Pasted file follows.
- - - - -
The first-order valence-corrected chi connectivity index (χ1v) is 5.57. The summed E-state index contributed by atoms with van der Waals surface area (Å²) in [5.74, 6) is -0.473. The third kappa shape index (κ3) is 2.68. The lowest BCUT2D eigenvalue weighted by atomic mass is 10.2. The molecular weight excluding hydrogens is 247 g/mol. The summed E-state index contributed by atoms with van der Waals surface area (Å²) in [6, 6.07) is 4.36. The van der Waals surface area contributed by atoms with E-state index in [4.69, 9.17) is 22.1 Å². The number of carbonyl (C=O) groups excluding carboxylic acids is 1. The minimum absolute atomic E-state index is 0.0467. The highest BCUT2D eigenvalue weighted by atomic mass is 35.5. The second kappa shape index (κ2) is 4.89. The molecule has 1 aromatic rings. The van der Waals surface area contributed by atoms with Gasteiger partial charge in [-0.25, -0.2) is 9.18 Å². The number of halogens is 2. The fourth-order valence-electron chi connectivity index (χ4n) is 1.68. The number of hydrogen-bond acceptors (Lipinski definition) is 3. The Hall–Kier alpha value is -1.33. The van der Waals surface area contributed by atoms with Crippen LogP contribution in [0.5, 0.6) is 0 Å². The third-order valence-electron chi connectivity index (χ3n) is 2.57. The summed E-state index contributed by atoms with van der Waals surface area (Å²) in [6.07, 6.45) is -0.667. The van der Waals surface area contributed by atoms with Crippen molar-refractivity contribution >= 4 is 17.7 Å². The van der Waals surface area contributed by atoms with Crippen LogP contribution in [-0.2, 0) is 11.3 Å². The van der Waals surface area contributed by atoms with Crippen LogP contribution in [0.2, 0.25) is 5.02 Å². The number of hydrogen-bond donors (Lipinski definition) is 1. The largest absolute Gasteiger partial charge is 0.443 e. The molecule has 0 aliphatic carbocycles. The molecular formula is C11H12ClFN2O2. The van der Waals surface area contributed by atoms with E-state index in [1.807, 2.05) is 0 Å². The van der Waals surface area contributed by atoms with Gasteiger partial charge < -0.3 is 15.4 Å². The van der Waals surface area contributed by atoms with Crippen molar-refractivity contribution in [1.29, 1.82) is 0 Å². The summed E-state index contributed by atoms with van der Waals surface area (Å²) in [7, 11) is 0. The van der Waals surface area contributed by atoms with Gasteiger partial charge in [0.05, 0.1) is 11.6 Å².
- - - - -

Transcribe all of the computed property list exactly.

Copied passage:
The first-order valence-corrected chi connectivity index (χ1v) is 5.57. The summed E-state index contributed by atoms with van der Waals surface area (Å²) in [5.74, 6) is -0.473. The third kappa shape index (κ3) is 2.68. The lowest BCUT2D eigenvalue weighted by atomic mass is 10.2. The molecular weight excluding hydrogens is 247 g/mol. The summed E-state index contributed by atoms with van der Waals surface area (Å²) in [6, 6.07) is 4.36. The van der Waals surface area contributed by atoms with E-state index in [4.69, 9.17) is 22.1 Å². The number of carbonyl (C=O) groups excluding carboxylic acids is 1. The minimum absolute atomic E-state index is 0.0467. The highest BCUT2D eigenvalue weighted by atomic mass is 35.5. The second kappa shape index (κ2) is 4.89. The molecule has 1 aromatic rings. The van der Waals surface area contributed by atoms with Gasteiger partial charge in [-0.25, -0.2) is 9.18 Å². The number of halogens is 2. The fourth-order valence-electron chi connectivity index (χ4n) is 1.68. The number of hydrogen-bond acceptors (Lipinski definition) is 3. The Hall–Kier alpha value is -1.33. The van der Waals surface area contributed by atoms with Crippen LogP contribution in [0.5, 0.6) is 0 Å². The third-order valence-electron chi connectivity index (χ3n) is 2.57. The summed E-state index contributed by atoms with van der Waals surface area (Å²) in [6.07, 6.45) is -0.667. The van der Waals surface area contributed by atoms with Crippen molar-refractivity contribution >= 4 is 17.7 Å². The van der Waals surface area contributed by atoms with Crippen LogP contribution in [-0.2, 0) is 11.3 Å². The van der Waals surface area contributed by atoms with Crippen LogP contribution in [0.2, 0.25) is 5.02 Å². The number of hydrogen-bond donors (Lipinski definition) is 1. The largest absolute Gasteiger partial charge is 0.443 e. The molecule has 0 aliphatic carbocycles. The molecular formula is C11H12ClFN2O2. The van der Waals surface area contributed by atoms with E-state index in [1.807, 2.05) is 0 Å². The van der Waals surface area contributed by atoms with Gasteiger partial charge < -0.3 is 15.4 Å². The van der Waals surface area contributed by atoms with Crippen molar-refractivity contribution in [1.29, 1.82) is 0 Å². The summed E-state index contributed by atoms with van der Waals surface area (Å²) in [7, 11) is 0. The van der Waals surface area contributed by atoms with Gasteiger partial charge in [0.05, 0.1) is 11.6 Å².